The long-awaited East Liberty Transit Center was officially opened this week, with politicians and local leaders heralding the neighborhood’s revitalization, but with an eye toward making sure long-time residents aren’t pushed out in the  process.

The $150 million, six-acre development relied on nearly two dozen funding sources, including a $15 million TIGER (Transportation Investment Generating Economic Recovery) grant from the U.S. Department of Transportation in 2012.

“This project is a great example of how public-private partners can successfully work together to produce a project that reconnects communities and neighborhoods,” says Terry Garcia-Crews of the Federal Transit Administration, who was on hand for the ceremony.

Along with the fully-reconstructed transit station, the project, most of which is still a work in progress, has 3,000 square feet of mixed-use commercial space, which will house 360 housing units, a 554-space parking facility, a bike garage, and the pedestrian bridge which now connects Shadyside to East Liberty.

State, local and federal officials joined in the ribbon-cutting at East Liberty transit center. Courtesy City of Pittsburgh.

Mayor Bill Peduto spoke at the ribbon-cutting event, and said the project was about more than just East Liberty, saying it provided a roadmap for revitalization efforts in other parts of the city. “It gives East Liberty the opportunity to flourish while providing a unique opportunity to rebuild neighborhoods next door,” the mayor says.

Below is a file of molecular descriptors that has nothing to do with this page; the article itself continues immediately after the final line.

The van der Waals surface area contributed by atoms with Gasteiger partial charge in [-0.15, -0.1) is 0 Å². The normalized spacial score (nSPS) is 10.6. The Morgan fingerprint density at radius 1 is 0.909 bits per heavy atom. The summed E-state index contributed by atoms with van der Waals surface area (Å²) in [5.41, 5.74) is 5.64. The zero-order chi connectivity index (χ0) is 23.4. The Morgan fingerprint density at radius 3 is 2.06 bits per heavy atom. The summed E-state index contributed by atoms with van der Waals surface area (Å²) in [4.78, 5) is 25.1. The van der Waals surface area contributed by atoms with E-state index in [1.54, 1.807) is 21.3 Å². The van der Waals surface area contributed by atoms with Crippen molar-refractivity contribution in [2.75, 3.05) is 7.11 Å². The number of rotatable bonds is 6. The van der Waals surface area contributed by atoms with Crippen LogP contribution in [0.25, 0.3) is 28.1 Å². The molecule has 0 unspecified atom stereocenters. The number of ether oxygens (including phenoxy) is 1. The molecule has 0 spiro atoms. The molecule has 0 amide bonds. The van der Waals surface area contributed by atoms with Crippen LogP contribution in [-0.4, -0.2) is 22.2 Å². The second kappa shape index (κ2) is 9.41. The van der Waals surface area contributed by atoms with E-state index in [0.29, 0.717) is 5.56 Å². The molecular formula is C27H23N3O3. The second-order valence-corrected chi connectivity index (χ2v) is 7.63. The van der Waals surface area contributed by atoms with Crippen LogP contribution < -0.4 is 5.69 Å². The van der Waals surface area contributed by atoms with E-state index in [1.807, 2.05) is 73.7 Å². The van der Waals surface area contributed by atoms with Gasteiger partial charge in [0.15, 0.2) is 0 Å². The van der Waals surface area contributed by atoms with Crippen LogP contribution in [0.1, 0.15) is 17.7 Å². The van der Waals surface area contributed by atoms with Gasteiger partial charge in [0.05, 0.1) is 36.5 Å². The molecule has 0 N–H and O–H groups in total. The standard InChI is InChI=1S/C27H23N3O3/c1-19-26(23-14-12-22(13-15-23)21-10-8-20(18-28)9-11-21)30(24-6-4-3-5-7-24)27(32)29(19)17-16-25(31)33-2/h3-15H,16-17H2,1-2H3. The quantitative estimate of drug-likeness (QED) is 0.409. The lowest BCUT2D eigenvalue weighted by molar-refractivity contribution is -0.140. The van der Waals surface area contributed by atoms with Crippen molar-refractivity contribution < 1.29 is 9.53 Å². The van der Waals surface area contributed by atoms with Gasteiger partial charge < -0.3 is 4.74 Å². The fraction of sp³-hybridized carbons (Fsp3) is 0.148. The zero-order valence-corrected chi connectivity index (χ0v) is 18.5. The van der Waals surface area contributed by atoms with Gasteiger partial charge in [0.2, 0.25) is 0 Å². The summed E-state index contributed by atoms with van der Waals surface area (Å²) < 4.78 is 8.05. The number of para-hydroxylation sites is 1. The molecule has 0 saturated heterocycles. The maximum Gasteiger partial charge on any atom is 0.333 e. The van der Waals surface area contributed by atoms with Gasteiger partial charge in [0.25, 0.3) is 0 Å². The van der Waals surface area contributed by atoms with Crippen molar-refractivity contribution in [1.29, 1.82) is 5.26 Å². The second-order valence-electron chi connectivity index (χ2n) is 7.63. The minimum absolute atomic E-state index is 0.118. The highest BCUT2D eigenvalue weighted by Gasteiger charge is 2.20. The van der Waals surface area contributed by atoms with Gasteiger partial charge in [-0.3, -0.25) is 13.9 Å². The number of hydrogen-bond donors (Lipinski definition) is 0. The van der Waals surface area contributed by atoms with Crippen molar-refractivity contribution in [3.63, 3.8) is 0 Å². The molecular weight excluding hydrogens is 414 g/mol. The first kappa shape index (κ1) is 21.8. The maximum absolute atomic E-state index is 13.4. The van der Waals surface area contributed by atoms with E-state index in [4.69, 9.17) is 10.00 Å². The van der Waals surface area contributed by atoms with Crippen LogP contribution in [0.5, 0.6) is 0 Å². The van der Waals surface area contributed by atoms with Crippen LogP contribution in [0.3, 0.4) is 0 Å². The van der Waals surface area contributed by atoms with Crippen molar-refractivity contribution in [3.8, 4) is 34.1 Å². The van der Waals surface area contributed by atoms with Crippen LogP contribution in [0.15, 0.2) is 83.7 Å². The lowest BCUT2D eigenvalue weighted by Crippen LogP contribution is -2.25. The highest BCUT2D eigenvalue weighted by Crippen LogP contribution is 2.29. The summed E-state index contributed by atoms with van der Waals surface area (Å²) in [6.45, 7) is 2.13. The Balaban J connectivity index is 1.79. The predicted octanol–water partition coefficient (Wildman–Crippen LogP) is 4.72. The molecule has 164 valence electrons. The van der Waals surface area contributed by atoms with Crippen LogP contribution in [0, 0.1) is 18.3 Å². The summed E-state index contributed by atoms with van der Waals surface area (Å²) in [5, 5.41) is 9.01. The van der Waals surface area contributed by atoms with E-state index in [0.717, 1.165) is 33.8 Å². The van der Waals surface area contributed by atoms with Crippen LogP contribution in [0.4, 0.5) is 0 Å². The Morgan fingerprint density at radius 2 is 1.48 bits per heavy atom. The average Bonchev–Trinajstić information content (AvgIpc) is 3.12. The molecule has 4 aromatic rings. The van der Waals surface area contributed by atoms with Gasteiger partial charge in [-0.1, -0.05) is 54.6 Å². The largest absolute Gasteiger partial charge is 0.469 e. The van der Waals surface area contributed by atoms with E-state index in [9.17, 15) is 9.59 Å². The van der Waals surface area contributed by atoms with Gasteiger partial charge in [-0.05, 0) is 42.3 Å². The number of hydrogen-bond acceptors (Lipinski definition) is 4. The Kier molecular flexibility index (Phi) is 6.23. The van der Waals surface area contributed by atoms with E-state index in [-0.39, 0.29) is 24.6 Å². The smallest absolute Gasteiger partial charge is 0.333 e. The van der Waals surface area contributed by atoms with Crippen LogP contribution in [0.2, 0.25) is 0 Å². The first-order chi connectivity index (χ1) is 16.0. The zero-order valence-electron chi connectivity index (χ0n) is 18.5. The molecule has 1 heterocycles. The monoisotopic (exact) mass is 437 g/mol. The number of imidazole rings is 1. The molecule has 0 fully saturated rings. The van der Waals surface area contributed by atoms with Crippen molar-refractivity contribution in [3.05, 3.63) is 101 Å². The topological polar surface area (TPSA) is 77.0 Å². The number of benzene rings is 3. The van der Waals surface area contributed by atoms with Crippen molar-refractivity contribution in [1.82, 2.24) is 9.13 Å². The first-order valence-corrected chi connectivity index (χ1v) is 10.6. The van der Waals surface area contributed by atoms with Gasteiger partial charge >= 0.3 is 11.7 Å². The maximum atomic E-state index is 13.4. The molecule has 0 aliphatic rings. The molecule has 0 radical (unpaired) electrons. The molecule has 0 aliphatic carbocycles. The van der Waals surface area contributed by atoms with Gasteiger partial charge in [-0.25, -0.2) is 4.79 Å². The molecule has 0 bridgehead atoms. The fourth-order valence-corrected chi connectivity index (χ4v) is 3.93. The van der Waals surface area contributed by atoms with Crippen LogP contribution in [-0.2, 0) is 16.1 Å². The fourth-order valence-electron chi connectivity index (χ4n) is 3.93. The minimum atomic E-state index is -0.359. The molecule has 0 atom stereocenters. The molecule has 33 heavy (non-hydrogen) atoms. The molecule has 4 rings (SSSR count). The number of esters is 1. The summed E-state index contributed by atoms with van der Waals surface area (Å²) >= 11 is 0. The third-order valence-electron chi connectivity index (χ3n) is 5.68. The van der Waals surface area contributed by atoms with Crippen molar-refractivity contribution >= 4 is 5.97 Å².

He also praised the public-private partnership with developer Mosites Co. that drove the project forward. “Eighteen years ago the community got together to fight blight and crime in East Liberty, and Mosites decided to work with the community on that,” the mayor says. Mosites’ Eastside development has brought in retailers like Whole Foods and Target to the neighborhood.

Urban Redevelopment Authority chairman Kevin Acklin said while the transit center represented a critical connection for East Liberty, there was a bigger picture to consider. “This investment creates the opportunity to leverage private development investment so that we can improve affordability and fend off the market pressures that threaten vulnerable households in our community,” Acklin says. “This is a model for what we hope to achieve in even greater magnitude in the future.”

The next steps in the project involve a new street connection, which will be called Spirit Street, to link S. Highland and Penn Avenues.

The mayor also announced an affordable housing fund for the East Liberty area, to try to keep the development in the area from displacing residents of the neighborhood.

Allegheny County Executive Rich Fitzgerald, who also attended the ribbon-cutting, says the transit center is one more piece of evidence of rebirth in East Liberty and the region as a whole.

“Transit has become such an integral part of our economic development strategy,” Fitzgerald says. “I’m very proud to be standing here today with so many of our partners that made this project a reality.”

Kim Lyons

Kim Lyons is an award-winning writer and editor who spends way too much time on Twitter. Her experience includes crime, features and business reporting, and she has a huge crush on Pittsburgh. She was...